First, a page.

Fun Easter Facts for Kids
What is Easter?
- Easter is the Christian holiday that celebrates the resurrection of Jesus Christ and his the promise of eternal life.
Where did the Name Easter Come From?
- Easter is also known as Pasch or Pascha.
- Some people believe the word Easter comes from the pagan holiday honoring Eostre the pagan goddess of Spring which symbolized rebirth.
- Others believe the word Easter comes from the German word eostarun meaning dawn and white.
When is Easter Celebrated?
- Easter is now celebrated on the first Sunday after the full moon on the Spring Equinox between March 22nd and April 25th
- Easter is celebrated at the end of Lent on the last day of Holy Week.
- Holy Week starts off with Palm Sunday the following Good Thursday the day of the Last Supper, Good Friday the day of Jesus crucifixion and Sunday the day Jesus rose which is now the celebration of Easter.
Where Does the Tradition of Coloring Easter Eggs Come From?
- The Christian tradition of staining Easter Eggs started with Christians of Mesopotamia. They would stain their eggs red to represent “the blood of Christ, shed at his crucifixion.” The egg later became a symbol of Jesus’s resurrection. Some Christians believe that cracking open an Easter egg symbolizes the empty tomb of Jesus.
- The traditional word for painting Easter eggs is called pysanka.
- Exchanging painted eggs started in ancient civilizations with people such as the Egyptians and Persians. The would exchange eggs as a symbol of fertility and new life.
Why a Rabbit for Easter?
- Rabbits and Hares were also symbols of fertility.
- In folkore the Easter Bunny is a hare not a rabbit and lays eggs. Real hares and rabbits do not lay eggs.
- The idea of the Easter Bunny originated in Germany.
- The idea of the Easter Bunny was brought to the US by German immigrants who settled in Pennsylvania Dutch Country in the 1700s.
- Germans believed the Easter Bunny was a white hare that would leave colorful eggs for good girls and boys on Easter Morning.
- The girls and boys would wake up Easter morning and build nests out of sticks and leaves so the Easter Bunny can leave them the eggs. This is how the first Easter Hunts started.
- Original Easter baskets were made to look like nests now children receive colorful baskets filled with eggs and candies from the Easter Bunny.
- The first edible Easter Bunnies were made in Germany in the early 1800s. They were made pastry and sugar.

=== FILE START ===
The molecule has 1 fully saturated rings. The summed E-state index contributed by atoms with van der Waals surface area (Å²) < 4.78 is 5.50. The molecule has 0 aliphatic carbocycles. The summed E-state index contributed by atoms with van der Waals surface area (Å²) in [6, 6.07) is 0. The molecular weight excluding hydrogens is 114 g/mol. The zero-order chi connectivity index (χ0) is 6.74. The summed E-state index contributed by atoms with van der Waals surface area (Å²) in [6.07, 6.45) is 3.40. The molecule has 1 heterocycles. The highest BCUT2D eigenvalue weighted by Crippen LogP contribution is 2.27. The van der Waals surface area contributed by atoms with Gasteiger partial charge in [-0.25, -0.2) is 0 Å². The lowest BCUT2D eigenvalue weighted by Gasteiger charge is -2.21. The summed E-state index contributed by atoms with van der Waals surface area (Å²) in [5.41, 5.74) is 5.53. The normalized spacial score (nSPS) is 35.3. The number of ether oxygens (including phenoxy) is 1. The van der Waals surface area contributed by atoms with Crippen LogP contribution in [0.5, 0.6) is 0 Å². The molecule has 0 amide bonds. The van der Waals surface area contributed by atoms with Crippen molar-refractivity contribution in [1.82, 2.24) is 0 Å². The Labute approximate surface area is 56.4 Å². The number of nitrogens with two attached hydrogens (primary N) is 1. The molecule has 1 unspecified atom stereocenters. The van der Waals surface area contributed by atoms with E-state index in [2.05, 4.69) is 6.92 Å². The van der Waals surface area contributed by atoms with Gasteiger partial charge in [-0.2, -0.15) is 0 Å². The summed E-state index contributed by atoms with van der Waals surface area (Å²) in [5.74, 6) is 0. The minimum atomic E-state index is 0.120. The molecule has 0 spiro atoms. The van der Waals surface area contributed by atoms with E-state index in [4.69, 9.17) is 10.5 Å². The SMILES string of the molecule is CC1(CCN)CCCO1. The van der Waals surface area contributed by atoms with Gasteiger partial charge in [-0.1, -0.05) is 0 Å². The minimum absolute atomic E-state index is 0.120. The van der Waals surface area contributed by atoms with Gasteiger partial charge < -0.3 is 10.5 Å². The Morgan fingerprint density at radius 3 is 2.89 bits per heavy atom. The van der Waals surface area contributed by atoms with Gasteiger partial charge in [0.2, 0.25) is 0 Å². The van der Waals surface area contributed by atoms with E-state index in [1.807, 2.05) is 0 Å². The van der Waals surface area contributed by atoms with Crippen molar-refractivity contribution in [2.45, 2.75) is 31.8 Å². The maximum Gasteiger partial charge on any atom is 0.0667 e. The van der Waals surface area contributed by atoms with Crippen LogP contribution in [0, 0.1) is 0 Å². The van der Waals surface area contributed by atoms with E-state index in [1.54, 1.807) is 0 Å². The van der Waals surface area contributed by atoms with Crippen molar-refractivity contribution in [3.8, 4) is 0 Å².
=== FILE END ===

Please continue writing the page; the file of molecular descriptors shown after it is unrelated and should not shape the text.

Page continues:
More Fun Facts about Easter
- Pretzels were a food that was associated with Easter. It is believed that pretzels are the world’s oldest snack food. History says its origin dates back to 610AD when an Italian Monk used dough left over for baking bread to make pretzels. He folded the dough over to make it looks like children’s arms folded when they pray.
Easter is the second largest candy consuming holiday. Halloween is the first.
- Everyday 5 million marshmallow chicks and bunnies are made to prepare or Easter.
- Peeps are the most popular non chocolate Easter candy.
- Around 700 million peeps are sold for Easter.
- Jellybeans became an Easter tradition in the 1930’s.
- 16 billion jelly beans are made for Easter.
- Cherry or red is the most popular flavor/color jellybean.
- 90 million chocolate Easter bunnies are made for Easter.
- When most people eat chocolate Easter bunnies they eat the ears first.
- The most popular chocolate eggs are Cadbury Cream Eggs.
- Every year there is a big Easter Hunt Hunt at the White House in Washington D.C to celebrate Easter.
- The first Easter Egg Hunt or Roll at the White House was in 1878 while President Rutherford B. Hayes was in office.
According to the Guiness Book of World Records the largest Chocolate Easter Egg was made in Cortenuova Italy. It had a circumference of 64ft 3.65 inches and weighed in at 15873 pounds in April 2011.
The largest decorated Easter Egg was made in Portugal in march 2008. It stood 48ft 6 inches tall and had a diameter of 27ft.
The largest Easter Egg Hunt happened at Cypress Gardens Adventure Park in Winter Haven Florida. The hunt consisted of 501,000 Easter Eggs!